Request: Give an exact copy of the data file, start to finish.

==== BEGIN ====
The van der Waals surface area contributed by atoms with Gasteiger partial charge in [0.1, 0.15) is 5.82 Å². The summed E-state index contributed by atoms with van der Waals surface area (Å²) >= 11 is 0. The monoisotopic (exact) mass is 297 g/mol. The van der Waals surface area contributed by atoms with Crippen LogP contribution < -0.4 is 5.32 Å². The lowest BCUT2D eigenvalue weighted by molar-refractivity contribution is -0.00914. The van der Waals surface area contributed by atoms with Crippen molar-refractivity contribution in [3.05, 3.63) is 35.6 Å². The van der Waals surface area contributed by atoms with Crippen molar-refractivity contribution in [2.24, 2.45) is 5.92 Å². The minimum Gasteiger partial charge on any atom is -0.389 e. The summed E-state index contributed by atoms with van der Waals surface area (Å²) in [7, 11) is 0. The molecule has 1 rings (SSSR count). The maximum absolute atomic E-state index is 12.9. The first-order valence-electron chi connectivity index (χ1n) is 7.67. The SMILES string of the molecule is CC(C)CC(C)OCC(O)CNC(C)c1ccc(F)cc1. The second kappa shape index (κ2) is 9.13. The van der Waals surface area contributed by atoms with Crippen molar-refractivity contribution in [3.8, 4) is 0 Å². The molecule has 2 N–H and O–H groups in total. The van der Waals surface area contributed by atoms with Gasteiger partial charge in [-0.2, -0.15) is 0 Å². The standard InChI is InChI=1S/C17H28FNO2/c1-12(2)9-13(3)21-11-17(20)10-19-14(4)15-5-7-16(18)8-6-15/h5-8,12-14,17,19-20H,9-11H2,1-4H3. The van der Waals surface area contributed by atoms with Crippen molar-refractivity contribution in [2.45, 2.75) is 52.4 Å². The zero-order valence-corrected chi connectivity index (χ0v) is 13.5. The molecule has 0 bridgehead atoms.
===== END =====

The van der Waals surface area contributed by atoms with Gasteiger partial charge in [0.1, 0.15) is 5.82 Å². The summed E-state index contributed by atoms with van der Waals surface area (Å²) >= 11 is 0. The monoisotopic (exact) mass is 297 g/mol. The van der Waals surface area contributed by atoms with Crippen LogP contribution < -0.4 is 5.32 Å². The lowest BCUT2D eigenvalue weighted by molar-refractivity contribution is -0.00914. The van der Waals surface area contributed by atoms with Crippen molar-refractivity contribution in [3.05, 3.63) is 35.6 Å². The van der Waals surface area contributed by atoms with Crippen molar-refractivity contribution in [2.24, 2.45) is 5.92 Å². The minimum Gasteiger partial charge on any atom is -0.389 e. The summed E-state index contributed by atoms with van der Waals surface area (Å²) in [7, 11) is 0. The molecule has 1 rings (SSSR count). The maximum absolute atomic E-state index is 12.9. The first-order valence-electron chi connectivity index (χ1n) is 7.67. The SMILES string of the molecule is CC(C)CC(C)OCC(O)CNC(C)c1ccc(F)cc1. The second kappa shape index (κ2) is 9.13. The van der Waals surface area contributed by atoms with Crippen molar-refractivity contribution in [3.8, 4) is 0 Å². The molecule has 2 N–H and O–H groups in total. The van der Waals surface area contributed by atoms with Gasteiger partial charge in [-0.2, -0.15) is 0 Å². The standard InChI is InChI=1S/C17H28FNO2/c1-12(2)9-13(3)21-11-17(20)10-19-14(4)15-5-7-16(18)8-6-15/h5-8,12-14,17,19-20H,9-11H2,1-4H3. The van der Waals surface area contributed by atoms with Crippen molar-refractivity contribution in [2.45, 2.75) is 52.4 Å². The zero-order valence-corrected chi connectivity index (χ0v) is 13.5. The molecule has 0 bridgehead atoms.